Arts Minister Christopher Finlayson has welcomed the first evaluation report of Sistema Aotearoa, saying it justifies the investment made in the children’s classical music programme by the government and private philanthropists.
“The evaluation of Sistema Aotearoa confirms all the anecdotal evidence so far – that this is an excellent programme that not only supports children to learn music and develop new skills, but also increases their educational outcomes and helps with behaviour,” Mr Finlayson said. “It’s wonderful to see young children so enthusiastic about music and so keen to keep learning.”
Sistema Aotearoa is a music programme that has been trialled in South Auckland for the past two years; it provides young children with the opportunity to learn a musical instrument with professional musicians. The government initiative is funded primarily through the Ministry for Culture and Heritage and run by the Auckland Philharmonia Orchestra. The first evaluation report of the programme, by AUT University, was released today, the same day as the 2012 programme’s end of year performance at the TelstraClear Centre in Manukau City.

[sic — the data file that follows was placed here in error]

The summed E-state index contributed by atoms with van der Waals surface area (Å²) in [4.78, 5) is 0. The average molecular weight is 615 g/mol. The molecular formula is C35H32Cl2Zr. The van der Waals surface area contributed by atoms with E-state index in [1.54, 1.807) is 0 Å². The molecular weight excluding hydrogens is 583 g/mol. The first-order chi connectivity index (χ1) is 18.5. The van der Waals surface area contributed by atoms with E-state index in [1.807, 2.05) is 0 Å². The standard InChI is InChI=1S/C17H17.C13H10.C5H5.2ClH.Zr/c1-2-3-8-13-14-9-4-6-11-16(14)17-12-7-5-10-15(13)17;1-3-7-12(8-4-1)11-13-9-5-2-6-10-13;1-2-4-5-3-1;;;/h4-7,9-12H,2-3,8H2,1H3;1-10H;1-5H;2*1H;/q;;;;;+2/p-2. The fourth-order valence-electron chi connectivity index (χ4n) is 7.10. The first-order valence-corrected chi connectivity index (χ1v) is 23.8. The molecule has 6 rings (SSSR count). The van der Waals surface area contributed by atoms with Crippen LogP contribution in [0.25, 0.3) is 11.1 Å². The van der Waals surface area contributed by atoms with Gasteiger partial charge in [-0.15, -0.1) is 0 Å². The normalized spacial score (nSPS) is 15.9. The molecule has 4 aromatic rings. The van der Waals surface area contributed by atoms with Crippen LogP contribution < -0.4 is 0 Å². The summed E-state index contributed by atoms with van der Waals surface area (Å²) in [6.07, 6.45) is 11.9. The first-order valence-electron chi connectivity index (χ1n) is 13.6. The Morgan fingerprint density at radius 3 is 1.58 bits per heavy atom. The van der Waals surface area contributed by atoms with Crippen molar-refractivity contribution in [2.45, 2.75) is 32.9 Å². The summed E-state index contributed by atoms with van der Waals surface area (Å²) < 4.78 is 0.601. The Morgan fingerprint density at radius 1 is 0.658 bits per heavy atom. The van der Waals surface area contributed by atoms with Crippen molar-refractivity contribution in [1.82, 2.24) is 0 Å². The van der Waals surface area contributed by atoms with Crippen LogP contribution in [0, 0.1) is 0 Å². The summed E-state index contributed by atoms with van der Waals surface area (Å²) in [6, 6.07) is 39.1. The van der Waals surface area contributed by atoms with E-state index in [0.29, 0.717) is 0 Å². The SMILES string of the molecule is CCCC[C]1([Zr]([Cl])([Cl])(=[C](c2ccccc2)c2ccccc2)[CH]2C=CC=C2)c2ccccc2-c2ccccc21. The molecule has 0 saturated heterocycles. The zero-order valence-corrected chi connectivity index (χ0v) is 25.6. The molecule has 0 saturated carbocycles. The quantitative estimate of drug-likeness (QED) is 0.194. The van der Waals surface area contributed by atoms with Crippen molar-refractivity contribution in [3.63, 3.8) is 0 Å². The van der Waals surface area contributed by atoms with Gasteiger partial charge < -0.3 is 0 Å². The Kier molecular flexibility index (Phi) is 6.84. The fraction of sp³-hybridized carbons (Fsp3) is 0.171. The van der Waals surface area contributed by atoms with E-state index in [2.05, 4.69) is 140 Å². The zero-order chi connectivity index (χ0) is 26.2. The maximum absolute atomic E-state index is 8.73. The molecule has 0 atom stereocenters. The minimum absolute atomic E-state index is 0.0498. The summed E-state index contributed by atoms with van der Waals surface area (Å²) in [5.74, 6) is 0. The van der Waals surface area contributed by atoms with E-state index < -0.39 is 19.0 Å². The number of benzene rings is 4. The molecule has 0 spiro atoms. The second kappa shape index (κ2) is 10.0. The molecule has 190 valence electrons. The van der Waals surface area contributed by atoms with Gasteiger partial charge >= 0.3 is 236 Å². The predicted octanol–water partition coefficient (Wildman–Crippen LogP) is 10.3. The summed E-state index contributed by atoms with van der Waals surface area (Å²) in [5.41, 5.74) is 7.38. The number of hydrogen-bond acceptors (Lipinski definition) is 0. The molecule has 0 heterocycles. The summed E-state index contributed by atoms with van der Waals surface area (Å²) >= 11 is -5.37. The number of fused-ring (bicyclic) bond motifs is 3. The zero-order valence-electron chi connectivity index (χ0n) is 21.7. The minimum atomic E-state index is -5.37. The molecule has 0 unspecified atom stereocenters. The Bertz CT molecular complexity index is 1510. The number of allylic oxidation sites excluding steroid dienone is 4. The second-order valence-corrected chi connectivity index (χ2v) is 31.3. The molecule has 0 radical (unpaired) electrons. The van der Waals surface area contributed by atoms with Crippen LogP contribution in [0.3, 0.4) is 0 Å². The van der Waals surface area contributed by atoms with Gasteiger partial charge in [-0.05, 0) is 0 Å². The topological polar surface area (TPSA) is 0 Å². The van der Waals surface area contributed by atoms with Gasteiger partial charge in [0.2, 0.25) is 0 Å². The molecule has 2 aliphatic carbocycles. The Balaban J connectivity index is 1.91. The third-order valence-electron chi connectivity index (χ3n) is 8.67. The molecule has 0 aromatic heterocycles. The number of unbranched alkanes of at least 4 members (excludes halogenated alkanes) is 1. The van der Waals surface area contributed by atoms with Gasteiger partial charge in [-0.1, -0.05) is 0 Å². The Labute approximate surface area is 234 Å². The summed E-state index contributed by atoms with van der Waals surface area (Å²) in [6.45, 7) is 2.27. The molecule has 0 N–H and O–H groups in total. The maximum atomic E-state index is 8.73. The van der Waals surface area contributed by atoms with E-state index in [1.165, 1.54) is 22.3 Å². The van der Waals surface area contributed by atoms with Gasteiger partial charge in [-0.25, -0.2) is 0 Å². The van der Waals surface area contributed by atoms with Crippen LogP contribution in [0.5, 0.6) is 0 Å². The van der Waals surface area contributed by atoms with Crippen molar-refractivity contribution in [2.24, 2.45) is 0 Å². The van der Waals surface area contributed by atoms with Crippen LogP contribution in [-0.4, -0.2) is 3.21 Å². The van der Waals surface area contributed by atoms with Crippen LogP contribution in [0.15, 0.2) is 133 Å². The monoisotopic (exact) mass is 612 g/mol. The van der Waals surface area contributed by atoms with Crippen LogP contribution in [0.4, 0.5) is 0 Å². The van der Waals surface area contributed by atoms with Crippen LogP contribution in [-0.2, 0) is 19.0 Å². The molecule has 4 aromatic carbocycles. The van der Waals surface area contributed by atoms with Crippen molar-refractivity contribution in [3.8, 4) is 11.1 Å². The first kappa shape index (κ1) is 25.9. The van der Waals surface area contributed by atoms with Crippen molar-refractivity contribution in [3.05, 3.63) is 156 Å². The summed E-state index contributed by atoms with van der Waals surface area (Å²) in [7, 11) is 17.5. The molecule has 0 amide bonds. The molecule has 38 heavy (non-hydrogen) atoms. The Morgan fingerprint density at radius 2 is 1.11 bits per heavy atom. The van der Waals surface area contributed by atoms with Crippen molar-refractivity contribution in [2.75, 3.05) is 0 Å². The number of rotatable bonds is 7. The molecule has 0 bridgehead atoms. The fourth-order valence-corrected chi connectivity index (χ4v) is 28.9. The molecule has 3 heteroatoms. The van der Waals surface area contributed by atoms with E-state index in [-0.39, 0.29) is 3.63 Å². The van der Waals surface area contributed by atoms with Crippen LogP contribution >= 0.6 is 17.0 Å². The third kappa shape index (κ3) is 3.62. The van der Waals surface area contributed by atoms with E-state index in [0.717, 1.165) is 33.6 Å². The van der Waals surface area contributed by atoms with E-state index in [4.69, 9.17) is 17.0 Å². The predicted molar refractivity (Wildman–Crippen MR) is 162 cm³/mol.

Philanthropic support had been high for the project and was expected to increase.
“Owen Glenn has made a generous contribution of $100,000 each year for the next four years towards Sistema in South Auckland. This donation demonstrates the positive role of philanthropy and private/public partnerships in New Zealand, as well as recognising the benefits of the Sistema programme itself.”
Mr Finlayson said he would like to see the programme, which is in its initial pilot phase, extended.
“I’ve received much interest from other parts of the country to join the Sistema programme. It would be of huge benefit to make Sistema Aotearoa a nationwide project, and while the fiscal environment is tight I’m working hard to see what can be done”.
A copy of the Evaluation of Sistema Aotearoa report is available here as a PDF version.
Updated on 23rd July 2015